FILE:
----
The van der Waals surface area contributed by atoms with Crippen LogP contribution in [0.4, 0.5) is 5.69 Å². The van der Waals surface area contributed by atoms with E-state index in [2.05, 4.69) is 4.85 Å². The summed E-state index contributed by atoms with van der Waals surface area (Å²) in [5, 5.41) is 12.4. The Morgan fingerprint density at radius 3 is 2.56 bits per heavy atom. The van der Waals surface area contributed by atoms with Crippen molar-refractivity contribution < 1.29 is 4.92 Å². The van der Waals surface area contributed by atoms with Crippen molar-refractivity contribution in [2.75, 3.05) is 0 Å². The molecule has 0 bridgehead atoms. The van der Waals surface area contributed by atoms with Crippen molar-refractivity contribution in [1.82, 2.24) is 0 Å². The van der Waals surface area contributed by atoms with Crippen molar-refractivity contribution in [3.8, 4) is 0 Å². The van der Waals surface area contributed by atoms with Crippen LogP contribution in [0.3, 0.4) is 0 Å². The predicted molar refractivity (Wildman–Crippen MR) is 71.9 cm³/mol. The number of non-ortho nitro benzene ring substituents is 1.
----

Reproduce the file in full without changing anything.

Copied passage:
The van der Waals surface area contributed by atoms with Crippen LogP contribution in [0.4, 0.5) is 5.69 Å². The van der Waals surface area contributed by atoms with E-state index in [2.05, 4.69) is 4.85 Å². The summed E-state index contributed by atoms with van der Waals surface area (Å²) in [5, 5.41) is 12.4. The Morgan fingerprint density at radius 3 is 2.56 bits per heavy atom. The van der Waals surface area contributed by atoms with Crippen molar-refractivity contribution < 1.29 is 4.92 Å². The van der Waals surface area contributed by atoms with Crippen molar-refractivity contribution in [2.75, 3.05) is 0 Å². The molecule has 0 bridgehead atoms. The van der Waals surface area contributed by atoms with Crippen molar-refractivity contribution in [1.82, 2.24) is 0 Å². The van der Waals surface area contributed by atoms with Crippen molar-refractivity contribution in [3.8, 4) is 0 Å². The van der Waals surface area contributed by atoms with Crippen LogP contribution in [0.3, 0.4) is 0 Å². The predicted molar refractivity (Wildman–Crippen MR) is 71.9 cm³/mol. The number of non-ortho nitro benzene ring substituents is 1.